In The News
Elaine’s shame is also Bush’s
By Dominique Paul Noth
Editor, Labor Press
One thing that keeps attracting me to the Shame on Elaine website has nothing to do with its content. Whenever I visit, not knowing whether to laugh or cry over Elaine's antics, I keep seeing the ghosts of other Bush appointees.
I think of Christine Todd Whitman (environment), Paul O'Neill and John Snow (treasury), John Ashcroft and Alberto Gonzales (attorneys general), Colin Powell and Condoleezza Rice (state), Donald Rumsfeld (defense), Tommy Thompson (health), Tom Ridge and Michael Chertoff (security), Rod Paige (education) - and on and on down the ranks.
I think of the board and judicial appointments he refused to change even after Congress discovered wrongdoing.
I think of the US attorneys fired, of "heckuva job, Brownie" -- of the incompetents and charlatans of political appointment with a smattering of the actually capable, albeit ethically dysfunctional.
Each visit to Shame on Elaine is a backhanded reminder of the loss of American honor in the past seven years, particularly the honor of public service at the top of a federal department or as a cabinet secretary.
The ability to lure top people and assure they would emerge enhanced from the service has been one of the vital strengths of the American democratic experience, and it has allowed each president to find strong and credible names to stand in the line of succession or handle enormous bureaucracies.
In the days of Reagan, Carter, Clinton, even the first Bush, the bulk of these public servants served pretty honorably and left the cabinet with their reputations enhanced. Most moved on to big influence and even veneration in our nation whether you agreed with their politics or not.
Yet the reverse has happened in the two terms of the current Bush.
Think of it. Virtually no one has left the cabinet without their reputation sullied and diminished. All have been, or based on current investigations will be, ruined in the future regard of American historians, either unable to stand up to policies they knew were wrong, or caught lying, or willfully, stubbornly blind.
What does that have to do with Shame on Elaine? Well, this website is an exposure of the behavior and policies of the longest serving member of Bush's cabinet. While some of the others had enough sense to get out, and others had to be dragged out, her seven year stretch alone speaks volumes about her ability to obfuscate, ignore and remain indifferent to the plight of workers.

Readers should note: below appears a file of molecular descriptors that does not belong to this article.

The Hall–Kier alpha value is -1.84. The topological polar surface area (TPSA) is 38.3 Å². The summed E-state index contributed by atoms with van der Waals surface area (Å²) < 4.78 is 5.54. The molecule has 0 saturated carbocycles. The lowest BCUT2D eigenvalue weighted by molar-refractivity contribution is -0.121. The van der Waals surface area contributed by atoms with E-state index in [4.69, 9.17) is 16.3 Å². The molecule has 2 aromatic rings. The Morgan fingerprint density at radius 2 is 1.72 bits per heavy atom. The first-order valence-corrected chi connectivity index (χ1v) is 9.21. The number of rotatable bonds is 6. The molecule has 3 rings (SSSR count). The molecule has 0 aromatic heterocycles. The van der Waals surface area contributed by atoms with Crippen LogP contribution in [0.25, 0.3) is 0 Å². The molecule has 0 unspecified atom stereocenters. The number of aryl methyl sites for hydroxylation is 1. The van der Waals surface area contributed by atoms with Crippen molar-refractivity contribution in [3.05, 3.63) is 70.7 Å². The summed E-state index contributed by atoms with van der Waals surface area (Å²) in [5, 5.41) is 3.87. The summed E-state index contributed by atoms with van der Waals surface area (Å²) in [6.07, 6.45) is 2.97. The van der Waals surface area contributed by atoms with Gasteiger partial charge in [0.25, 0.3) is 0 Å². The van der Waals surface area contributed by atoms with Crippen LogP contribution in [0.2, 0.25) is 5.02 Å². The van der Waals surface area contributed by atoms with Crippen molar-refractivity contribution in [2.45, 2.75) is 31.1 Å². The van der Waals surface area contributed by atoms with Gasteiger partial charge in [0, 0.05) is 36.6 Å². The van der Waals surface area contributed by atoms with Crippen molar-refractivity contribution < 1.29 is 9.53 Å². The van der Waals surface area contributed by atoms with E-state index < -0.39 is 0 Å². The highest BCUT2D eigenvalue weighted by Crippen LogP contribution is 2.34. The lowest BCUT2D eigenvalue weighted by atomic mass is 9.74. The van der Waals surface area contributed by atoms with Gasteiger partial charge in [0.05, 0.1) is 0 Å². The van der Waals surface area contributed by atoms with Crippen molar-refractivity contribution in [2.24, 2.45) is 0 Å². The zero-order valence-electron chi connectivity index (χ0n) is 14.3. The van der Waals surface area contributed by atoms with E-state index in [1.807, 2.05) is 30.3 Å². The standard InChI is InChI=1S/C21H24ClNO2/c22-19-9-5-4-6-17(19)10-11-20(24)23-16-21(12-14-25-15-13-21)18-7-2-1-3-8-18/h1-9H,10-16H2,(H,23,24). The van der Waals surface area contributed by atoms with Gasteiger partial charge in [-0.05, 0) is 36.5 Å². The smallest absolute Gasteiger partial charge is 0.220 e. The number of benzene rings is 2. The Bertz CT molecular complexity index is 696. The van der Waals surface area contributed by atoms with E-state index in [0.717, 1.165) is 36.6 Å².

Elaine Chao is doing just what Bush wants at the helm of the Department of Management, once known as the Department of Labor.
She is also half of the third most powerful GOP coupling in D.C., after the Bushes and the Cheneys. Her husband is Sen. Mitch McConnell, the Senate minority leader from Kentucky.
Talk about job security! There will never be a time for Bush to fire or criticize the spouse of his most powerful and sometime only remaining ally in Congress.
Chao, as ShameonElaine.org details, has done everything she can (except where blocked by career civil servants or by the law) to weaken unions and worker rights. As the site reveals, she has an ego, surrounding herself with images of herself, and a hostility to unions, sinking them deep into paperwork and slow to act on any bureaucratic improvement they recommend. She's turned the DOL into a pitched battleground with working families even as she and her husband have a tag-team arrangement to trade staff back and forth whenever they want.
Speaking up for workers' at the cabinet table? What the original cabinet position was designed to do is the last thing Bush wants to hear and the last she intends to tell him. Her experience for this job was serving on the board of directors for 13 corporations, working for right-wing think tank the Heritage Foundation, raising big bucks as a Bush "Pioneer" and protecting Daddy's shipping company, which seemed the main reason she invoked Taft-Hartley in 2002 to stop a longshoremen's strike.
She has publicly opposed EFCA and supported her husband as he constantly voted against raising the minimum wage.
These two are the poster children of this administration -- glib, personable, hanging defiantly on while failing the citizenry and the Constitution. Both are made for each other and for this administration. And on schedule to fade into history's oblivion.
A look at the Internet’s media dangers and other interesting websites are explored in the May edition of Milwaukee Labor Press.